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(A) Scope. The regulations of this article govern nonconformities, which are lots, uses and structures that were lawfully established but—because of the adoption of new or amended regulations—no longer comply with one or more requirements of this zoning ordinance.
(B) Intent. Occasionally, lots, uses, and structures that were lawfully established (i.e., in compliance with all regulations in effect at the time of their establishment) have been made nonconforming because of changes in the zoning regulations that apply to the subject property (e.g., through zoning map amendments or amendments to the text of this zoning ordinance). The regulations of this article are intended to clarify the effect of such nonconforming status and avoid confusion with "illegal" buildings and uses (those established in violation of applicable zoning regulations). The regulations of this article are also intended to:
(1) Recognize the interests of landowners in continuing to use their property for uses and activities that were lawfully established;
(2) Promote maintenance, reuse and rehabilitation of existing buildings; and
(3) Place reasonable limits on nonconformities that have the potential to adversely affect surrounding properties.
(C) Authority to continue. Any nonconformity that existed on the effective date specified in § 155-1.20 or any situation that becomes nonconforming upon adoption of any amendment to this zoning ordinance may be continued in accordance with the regulations of this article unless otherwise expressly stated.
(D) Determination of nonconformity status.
(1) The burden of proving that a nonconformity exists (as opposed to a violation of this zoning ordinance) rests entirely with the subject owner.
(2) The Zoning Administrator is authorized to determine whether adequate proof of nonconforming status has been provided by the subject owner.
(3) Building permits, zoning certificates, lawfully recorded plats, aerial photography owned by the county and other official government records that indicate lawful establishment of the use, lot or structure constitute conclusive evidence of nonconforming status. If such forms of conclusive evidence are not available, the Zoning Administrator is authorized to consider whether other forms of evidence provided by the applicant are reliable and adequate to document nonconforming status. Common examples of evidence that may be determined to be reliable and adequate include:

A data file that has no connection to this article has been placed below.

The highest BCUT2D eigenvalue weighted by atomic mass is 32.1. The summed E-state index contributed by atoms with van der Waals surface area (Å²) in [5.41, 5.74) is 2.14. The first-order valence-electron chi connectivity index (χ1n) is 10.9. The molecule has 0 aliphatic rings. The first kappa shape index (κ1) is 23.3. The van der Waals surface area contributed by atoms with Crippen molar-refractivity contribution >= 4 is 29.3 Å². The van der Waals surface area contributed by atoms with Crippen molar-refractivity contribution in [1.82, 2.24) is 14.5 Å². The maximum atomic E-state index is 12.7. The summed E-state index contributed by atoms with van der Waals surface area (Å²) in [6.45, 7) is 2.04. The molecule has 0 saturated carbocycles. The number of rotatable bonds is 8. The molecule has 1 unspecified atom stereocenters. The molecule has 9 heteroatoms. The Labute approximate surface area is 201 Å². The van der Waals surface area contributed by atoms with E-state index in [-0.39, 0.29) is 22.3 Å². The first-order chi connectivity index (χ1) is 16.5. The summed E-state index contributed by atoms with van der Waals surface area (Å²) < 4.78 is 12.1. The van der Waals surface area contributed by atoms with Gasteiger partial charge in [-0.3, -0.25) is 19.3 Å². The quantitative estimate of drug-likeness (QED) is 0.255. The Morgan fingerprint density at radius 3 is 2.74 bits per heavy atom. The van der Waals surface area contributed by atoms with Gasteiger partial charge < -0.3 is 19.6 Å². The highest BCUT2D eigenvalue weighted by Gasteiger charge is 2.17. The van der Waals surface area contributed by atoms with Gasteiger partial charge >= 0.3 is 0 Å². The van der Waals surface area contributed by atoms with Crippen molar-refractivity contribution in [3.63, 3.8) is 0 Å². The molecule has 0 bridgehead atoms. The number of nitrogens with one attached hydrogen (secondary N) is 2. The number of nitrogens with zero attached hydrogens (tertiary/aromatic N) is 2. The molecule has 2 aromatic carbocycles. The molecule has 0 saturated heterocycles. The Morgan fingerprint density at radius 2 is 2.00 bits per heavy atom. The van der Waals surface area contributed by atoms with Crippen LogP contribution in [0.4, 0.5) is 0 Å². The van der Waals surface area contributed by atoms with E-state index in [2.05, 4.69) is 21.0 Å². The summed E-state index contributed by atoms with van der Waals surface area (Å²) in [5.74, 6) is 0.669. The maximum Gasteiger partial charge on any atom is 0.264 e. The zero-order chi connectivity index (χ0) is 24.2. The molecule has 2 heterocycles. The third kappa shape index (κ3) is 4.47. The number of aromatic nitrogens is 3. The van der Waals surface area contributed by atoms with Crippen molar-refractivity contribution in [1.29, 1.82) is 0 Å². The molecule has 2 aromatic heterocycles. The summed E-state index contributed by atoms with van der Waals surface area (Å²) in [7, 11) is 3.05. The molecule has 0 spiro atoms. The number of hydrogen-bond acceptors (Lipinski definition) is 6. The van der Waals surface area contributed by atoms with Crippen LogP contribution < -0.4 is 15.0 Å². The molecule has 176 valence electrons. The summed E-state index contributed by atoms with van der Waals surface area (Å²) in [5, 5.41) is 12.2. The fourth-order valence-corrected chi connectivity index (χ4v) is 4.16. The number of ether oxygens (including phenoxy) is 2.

(a) Professional registrations or business licenses;
(b) Utility billing records;
(c) Rent records;
(d) Advertisements in dated publications;
(e) Listings in telephone or business directories; and
(f) Notarized affidavits affirming the date of lawful establishment of the use, lot or structure.
(4) The Zoning Administrator's determination of nonconforming status must be supported by written findings. Appeals of the Zoning Administrator's determination may be appealed in accordance with § 155-16.100.
(E) Repairs and maintenance.
(1) Nonconformities must be maintained to be safe and in good repair.
(2) Repairs and normal maintenance necessary to keep a nonconformity in sound condition are permitted unless the work increases the extent of the nonconformity or is otherwise expressly prohibited by this zoning ordinance.
(3) Nothing in this article is intended to prevent nonconformities from being structurally strengthened or restored to a safe condition in accordance with an order from a duly authorized order of a public official.
(F) Replacement values.
(1) Except as otherwise expressly stated, replacement value for all structures is deemed to be three times the equalized assessed valuation of the improvement (based upon information obtained from the Will County Supervisor of Assessments or Township Assessor) for the tax year in which the loss occurred, unless the applicant provides replacement valuation data prepared by a certified appraiser.
(2) For structures eligible for agricultural exempt status under § 155-1.50(A)(1) and in instances in which valuation data is not available from the Will County Supervisor of Assessments or Township Assessor, the Zoning Administrator is authorized to use building permit records, contractor estimates, or other information deemed by the Zoning Administrator to be reliable and reflective of actual replacement costs.
(G) Change of tenancy or ownership. Nonconforming status runs with the land and is not affected by changes of tenancy, ownership, or management.
(Ord. effective 10-1-2012)